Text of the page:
The transmission line description of a woodwind assumes that the linearized wave equation of acoustics is accurate, and that the woodwind tone holes are independently represented in the transmission line by shunt and series impedances. Additional interactions exist between the tone holes when the interhole separation becomes small relative to the main bore diameter. Internal hole interactions, expressed via the main bore evanescent modes, are most important in woodwinds with large diameter holes such as the saxophone and Boehm flute. Tone holes interact externally to a lesser degree when the radiated sound field from one hole modifies the near field of neighboring holes. Acoustic streaming and convective nonlinearities are components of the sound field in woodwinds under playing conditions. The presence of the nonlinear sound field is correlated with changes in timbre and the stability of oscillation, and is more pronounced for tone holes whose height is much smaller than the hole diameter. Dimensional analysis, using the Reynolds number associated with the steady streaming velocity and the Strouhal number associated with the strength of the convective nonlinearity along the streamlines near the tone hole edges, is used to estimate the importance of sound field nonlinearities in various woodwinds. Observation and dimensional analysis are in agreement that nonlinearities are most important for the low register tones of a woodwind. The tone hole geometries of woodwind families are tabulated and discussed.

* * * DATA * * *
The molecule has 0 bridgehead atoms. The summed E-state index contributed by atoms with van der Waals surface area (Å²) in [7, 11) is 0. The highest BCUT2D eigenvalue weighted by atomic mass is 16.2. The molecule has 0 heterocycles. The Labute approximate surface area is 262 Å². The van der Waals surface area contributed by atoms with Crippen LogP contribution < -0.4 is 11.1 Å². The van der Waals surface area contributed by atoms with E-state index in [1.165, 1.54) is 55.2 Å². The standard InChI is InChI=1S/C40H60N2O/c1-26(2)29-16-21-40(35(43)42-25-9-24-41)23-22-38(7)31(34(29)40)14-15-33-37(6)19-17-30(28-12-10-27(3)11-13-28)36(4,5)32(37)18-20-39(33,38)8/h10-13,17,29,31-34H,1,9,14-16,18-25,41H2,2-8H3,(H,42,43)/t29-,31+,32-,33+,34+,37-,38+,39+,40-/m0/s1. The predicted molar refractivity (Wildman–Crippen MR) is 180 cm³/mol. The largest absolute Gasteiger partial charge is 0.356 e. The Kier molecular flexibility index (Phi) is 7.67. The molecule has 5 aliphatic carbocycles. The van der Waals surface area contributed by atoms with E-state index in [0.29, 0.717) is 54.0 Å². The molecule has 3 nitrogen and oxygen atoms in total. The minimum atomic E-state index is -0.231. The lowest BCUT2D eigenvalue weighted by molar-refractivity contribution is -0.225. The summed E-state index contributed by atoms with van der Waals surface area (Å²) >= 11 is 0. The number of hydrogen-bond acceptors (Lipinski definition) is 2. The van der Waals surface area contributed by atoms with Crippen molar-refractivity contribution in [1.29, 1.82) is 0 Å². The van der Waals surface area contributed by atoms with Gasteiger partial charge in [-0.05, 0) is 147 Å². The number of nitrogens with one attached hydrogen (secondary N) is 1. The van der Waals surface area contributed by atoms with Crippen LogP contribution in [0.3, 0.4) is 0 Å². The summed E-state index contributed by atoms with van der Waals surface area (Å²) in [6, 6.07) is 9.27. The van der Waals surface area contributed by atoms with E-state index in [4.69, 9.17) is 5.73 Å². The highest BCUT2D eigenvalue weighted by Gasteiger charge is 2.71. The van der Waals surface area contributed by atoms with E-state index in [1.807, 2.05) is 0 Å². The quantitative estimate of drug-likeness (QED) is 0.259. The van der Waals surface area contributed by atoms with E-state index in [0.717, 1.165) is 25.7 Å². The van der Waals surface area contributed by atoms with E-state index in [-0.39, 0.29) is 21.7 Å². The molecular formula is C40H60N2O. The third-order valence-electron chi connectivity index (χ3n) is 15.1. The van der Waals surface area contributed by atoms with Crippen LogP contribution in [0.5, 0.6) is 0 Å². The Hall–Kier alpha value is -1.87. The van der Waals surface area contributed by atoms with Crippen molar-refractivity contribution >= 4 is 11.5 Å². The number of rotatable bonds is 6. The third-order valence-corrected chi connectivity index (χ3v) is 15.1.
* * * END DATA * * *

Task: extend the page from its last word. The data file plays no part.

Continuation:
ASJC Scopus subject areas
- Arts and Humanities (miscellaneous)
- Acoustics and Ultrasonics